This is a forum to discuss the gray areas of the English language for which you would not find answers easily in dictionaries or other reference books. You can browse through the latest questions and comments below. If you have a question of your own, please submit it here.
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Something has happened to the spellings of “into, onto” and “in to, on to”: they seem suddenly to feature in newspapers spelled wrong more often than right. It is a quite new phenomenon. These examples might serve to show what I mean, although they are made up by me, typical nevertheless:
He went onto become president. He got in to bed. He climbed on to a chair. The firemen went into rescue a cat from the burning building.
Now, how do we go about explaining to folk when these should be two words, and when one word? To my mind it is simple enough: the “to” which is separate is part of the infinitive form of the following verb: to become, to rescue. When the following word is a noun the preceding preposition is ‘into’, ‘onto’. There are other situations, too: “....he carried onto Rome” instead of “Instead of going back home he carried on to Rome” where ‘on’ goes with carried, and ‘to’ goes with Rome. Any rules to help those who are suddenly getting it wrong everywhere? Politicians not excepted.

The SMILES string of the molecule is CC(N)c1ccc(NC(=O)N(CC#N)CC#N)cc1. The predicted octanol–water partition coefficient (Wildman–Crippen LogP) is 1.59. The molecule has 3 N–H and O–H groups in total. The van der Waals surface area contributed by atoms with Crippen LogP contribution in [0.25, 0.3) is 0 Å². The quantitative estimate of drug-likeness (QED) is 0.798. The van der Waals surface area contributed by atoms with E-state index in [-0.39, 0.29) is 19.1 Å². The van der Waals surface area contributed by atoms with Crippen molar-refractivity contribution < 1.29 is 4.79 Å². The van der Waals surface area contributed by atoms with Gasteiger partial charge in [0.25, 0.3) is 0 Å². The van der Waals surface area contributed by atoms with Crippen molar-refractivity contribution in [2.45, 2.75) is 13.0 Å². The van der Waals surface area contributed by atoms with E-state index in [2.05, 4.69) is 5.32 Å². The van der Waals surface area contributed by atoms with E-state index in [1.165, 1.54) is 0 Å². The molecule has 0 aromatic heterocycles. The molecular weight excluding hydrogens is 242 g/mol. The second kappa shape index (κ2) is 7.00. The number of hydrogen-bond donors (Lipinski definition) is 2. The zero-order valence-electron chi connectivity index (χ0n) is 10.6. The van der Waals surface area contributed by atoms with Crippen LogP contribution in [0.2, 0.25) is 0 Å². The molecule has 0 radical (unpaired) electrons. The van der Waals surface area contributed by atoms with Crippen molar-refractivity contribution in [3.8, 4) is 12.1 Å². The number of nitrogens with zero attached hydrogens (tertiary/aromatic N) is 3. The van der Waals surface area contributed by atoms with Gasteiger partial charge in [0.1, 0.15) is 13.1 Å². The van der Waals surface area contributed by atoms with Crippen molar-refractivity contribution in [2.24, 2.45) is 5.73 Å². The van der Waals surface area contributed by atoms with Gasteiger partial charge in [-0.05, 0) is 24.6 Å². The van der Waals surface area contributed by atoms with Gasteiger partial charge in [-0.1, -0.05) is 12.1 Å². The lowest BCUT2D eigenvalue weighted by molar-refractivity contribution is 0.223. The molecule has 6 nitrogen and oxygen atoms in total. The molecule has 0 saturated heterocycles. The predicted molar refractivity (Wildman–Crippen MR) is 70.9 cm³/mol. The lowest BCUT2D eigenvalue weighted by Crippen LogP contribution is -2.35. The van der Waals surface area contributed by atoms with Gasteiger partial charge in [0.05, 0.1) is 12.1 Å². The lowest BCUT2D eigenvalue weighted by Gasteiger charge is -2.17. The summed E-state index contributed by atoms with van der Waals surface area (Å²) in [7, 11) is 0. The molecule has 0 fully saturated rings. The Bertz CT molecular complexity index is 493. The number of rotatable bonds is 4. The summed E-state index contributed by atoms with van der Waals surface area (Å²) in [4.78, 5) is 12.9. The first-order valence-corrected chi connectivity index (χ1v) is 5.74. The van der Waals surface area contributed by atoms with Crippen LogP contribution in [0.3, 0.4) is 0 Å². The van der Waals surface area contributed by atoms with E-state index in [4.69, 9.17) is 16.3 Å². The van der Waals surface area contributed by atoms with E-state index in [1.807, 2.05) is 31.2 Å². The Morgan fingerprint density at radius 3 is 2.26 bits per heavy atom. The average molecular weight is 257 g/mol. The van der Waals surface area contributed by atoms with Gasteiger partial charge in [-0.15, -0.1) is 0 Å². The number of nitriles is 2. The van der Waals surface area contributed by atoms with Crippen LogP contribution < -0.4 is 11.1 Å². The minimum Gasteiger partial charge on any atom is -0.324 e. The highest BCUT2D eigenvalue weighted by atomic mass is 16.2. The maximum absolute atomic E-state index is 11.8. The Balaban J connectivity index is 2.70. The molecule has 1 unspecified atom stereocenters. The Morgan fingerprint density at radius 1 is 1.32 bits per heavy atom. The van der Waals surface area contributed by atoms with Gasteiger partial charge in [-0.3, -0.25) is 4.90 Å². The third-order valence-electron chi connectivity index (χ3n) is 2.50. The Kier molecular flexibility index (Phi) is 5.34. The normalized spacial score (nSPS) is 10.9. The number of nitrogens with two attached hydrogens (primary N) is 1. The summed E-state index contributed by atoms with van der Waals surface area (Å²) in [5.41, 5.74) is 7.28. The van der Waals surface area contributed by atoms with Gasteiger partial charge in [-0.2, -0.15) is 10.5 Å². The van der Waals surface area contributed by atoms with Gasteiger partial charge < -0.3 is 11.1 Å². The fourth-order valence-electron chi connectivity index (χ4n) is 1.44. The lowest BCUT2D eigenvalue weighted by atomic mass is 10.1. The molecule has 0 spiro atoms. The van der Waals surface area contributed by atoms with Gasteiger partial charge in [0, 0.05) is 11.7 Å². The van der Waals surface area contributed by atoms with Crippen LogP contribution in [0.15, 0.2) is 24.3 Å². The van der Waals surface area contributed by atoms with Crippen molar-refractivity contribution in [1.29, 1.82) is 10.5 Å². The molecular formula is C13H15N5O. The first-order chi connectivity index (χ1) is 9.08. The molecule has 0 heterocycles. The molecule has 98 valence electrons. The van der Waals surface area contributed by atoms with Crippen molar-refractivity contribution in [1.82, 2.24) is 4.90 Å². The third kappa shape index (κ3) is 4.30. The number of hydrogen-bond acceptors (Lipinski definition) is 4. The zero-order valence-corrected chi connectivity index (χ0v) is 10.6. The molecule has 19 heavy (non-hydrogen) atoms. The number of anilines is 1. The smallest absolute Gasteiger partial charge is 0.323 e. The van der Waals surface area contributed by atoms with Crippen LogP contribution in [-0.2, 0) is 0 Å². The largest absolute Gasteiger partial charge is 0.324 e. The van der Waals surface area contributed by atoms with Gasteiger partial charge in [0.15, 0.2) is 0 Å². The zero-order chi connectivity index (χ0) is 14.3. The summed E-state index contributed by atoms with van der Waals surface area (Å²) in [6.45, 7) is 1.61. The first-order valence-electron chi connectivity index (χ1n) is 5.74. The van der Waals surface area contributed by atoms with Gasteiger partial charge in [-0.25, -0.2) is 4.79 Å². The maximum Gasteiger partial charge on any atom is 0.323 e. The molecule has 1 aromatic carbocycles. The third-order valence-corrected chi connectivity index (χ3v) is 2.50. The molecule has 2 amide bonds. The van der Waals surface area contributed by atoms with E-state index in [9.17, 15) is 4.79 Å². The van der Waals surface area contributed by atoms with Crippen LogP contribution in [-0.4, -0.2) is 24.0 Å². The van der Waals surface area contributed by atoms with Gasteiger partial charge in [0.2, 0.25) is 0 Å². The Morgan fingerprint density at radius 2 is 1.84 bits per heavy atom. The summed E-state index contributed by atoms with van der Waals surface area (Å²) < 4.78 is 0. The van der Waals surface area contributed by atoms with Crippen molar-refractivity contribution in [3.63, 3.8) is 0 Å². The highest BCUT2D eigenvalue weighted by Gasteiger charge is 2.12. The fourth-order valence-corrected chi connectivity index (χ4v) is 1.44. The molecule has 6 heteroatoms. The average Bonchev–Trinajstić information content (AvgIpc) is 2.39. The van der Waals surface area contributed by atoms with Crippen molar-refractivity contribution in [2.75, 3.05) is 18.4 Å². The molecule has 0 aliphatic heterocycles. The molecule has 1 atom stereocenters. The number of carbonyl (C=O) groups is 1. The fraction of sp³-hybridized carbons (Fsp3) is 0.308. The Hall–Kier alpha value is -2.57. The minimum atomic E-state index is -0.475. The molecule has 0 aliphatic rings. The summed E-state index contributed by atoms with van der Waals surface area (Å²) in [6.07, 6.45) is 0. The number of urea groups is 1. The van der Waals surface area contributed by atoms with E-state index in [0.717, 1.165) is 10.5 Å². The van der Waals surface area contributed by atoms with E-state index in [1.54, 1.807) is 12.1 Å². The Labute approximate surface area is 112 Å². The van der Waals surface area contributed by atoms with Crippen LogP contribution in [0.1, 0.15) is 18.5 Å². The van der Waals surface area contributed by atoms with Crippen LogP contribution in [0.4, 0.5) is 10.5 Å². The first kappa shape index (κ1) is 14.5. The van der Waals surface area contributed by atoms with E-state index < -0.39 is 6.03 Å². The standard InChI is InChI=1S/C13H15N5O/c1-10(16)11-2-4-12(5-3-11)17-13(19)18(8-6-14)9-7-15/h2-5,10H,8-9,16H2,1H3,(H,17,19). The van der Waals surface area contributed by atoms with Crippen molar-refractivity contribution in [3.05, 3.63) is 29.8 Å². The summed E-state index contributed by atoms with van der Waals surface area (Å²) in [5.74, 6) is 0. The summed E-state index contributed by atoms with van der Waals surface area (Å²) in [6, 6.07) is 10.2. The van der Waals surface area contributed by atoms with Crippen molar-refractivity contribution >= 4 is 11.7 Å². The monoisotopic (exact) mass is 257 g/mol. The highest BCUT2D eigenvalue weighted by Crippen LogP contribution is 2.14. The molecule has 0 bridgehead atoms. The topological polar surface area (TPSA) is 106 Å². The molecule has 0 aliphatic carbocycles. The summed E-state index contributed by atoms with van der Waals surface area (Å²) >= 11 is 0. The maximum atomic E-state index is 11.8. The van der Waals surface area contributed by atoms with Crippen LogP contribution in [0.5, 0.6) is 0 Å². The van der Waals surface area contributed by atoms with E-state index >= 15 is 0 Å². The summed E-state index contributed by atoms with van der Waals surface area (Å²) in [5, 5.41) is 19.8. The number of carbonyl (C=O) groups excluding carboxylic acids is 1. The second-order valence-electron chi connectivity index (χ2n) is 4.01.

You don’t see these errors in books, which have been proof-read by literate editors. Why then are they suddenly everywhere in newspapers, and even signs in public places? At Gatwick there is a huge, expensive sign telling people where (or is it when?) they should check-in (sic). Check-in is the name of the place where you check in, surely? (noun/verb).
Any thoughts, anyone? I shall supply, tomorrow, examples gleaned from the UK Sunday Telegraph, one of the more prestigious newspapers in this country.
I had always wondered about a construction (of conjugation within a sentence) but never could write it down properly. I have since found that construction. This is a quote from “The Day It Happened” by Rosario Morales.
A) “I wouldn’t have known anything about any of this [if Olga next door hadn't rung our doorbell and banged on the door just when Mami was too deep in prayer to hear and Maria was leaning out over the sill with her eyes bugging out].”
Specifically the verbs in that clause. My question here is why is “when Mami was... and Maria was...” past tense instead of past perfect. I’m perfectly aware that the actions of Mami and Maria are happening simultaneously with Olga’s banging of the door. I concluded that it was because that it would be interpreted further in the past than Olga’s banging. But I have supposed I’m looking for a logical consistency similar to math.
Please look at the following examples:
a) The plants died. ( an event - intransitive verb)
b) The plants were killed. ( event -passive verb)
c) The plants were dead. ( state - adjective)
d) The plants were withered (state? - adjective?)
e) The plants were withered by the sirocco. (event? - passive)
f) The plants shrank. (event - intransitive verb)
g) The plants were shrunk by the dry wind (event - passive)
h) The plants were shrunken. (state - adjective)
i) “I was bored” - is this a passive or an adjective, an event or a state?
Is it ambiguous, context-dependent or a case of “unmarked-grammar”?
I’d like to ask your opinion on the following sentence:
“I have gone to X High School since I was fifteen years old.”